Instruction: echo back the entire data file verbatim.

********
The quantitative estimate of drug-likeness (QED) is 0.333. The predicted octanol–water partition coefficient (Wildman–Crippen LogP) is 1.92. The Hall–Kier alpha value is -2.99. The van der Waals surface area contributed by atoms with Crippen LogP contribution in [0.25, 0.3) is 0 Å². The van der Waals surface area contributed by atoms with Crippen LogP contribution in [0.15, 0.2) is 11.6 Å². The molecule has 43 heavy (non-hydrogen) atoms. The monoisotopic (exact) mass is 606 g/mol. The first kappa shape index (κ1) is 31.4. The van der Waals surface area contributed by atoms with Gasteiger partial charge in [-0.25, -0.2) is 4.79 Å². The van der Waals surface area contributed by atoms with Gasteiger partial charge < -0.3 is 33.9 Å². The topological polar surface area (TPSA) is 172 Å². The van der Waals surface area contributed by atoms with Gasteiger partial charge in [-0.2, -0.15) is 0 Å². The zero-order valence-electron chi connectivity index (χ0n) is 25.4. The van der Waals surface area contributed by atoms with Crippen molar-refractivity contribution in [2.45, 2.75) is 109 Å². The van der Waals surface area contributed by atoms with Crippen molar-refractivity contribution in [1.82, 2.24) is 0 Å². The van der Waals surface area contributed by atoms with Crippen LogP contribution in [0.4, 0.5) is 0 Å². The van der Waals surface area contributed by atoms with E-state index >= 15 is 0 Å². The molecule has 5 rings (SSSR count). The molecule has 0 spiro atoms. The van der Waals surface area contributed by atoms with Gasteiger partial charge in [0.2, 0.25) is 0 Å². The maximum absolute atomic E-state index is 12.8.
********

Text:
The quantitative estimate of drug-likeness (QED) is 0.333. The predicted octanol–water partition coefficient (Wildman–Crippen LogP) is 1.92. The Hall–Kier alpha value is -2.99. The van der Waals surface area contributed by atoms with Crippen LogP contribution in [0.25, 0.3) is 0 Å². The van der Waals surface area contributed by atoms with Crippen LogP contribution in [0.15, 0.2) is 11.6 Å². The molecule has 43 heavy (non-hydrogen) atoms. The monoisotopic (exact) mass is 606 g/mol. The first kappa shape index (κ1) is 31.4. The van der Waals surface area contributed by atoms with Gasteiger partial charge in [-0.25, -0.2) is 4.79 Å². The van der Waals surface area contributed by atoms with Gasteiger partial charge < -0.3 is 33.9 Å². The topological polar surface area (TPSA) is 172 Å². The van der Waals surface area contributed by atoms with Gasteiger partial charge in [-0.2, -0.15) is 0 Å². The zero-order valence-electron chi connectivity index (χ0n) is 25.4. The van der Waals surface area contributed by atoms with Crippen molar-refractivity contribution in [2.45, 2.75) is 109 Å². The van der Waals surface area contributed by atoms with Crippen molar-refractivity contribution in [1.82, 2.24) is 0 Å². The van der Waals surface area contributed by atoms with Crippen LogP contribution in [0.4, 0.5) is 0 Å². The van der Waals surface area contributed by atoms with E-state index >= 15 is 0 Å². The molecule has 5 rings (SSSR count). The molecule has 0 spiro atoms. The van der Waals surface area contributed by atoms with Gasteiger partial charge in [0.2, 0.25) is 0 Å². The maximum absolute atomic E-state index is 12.8.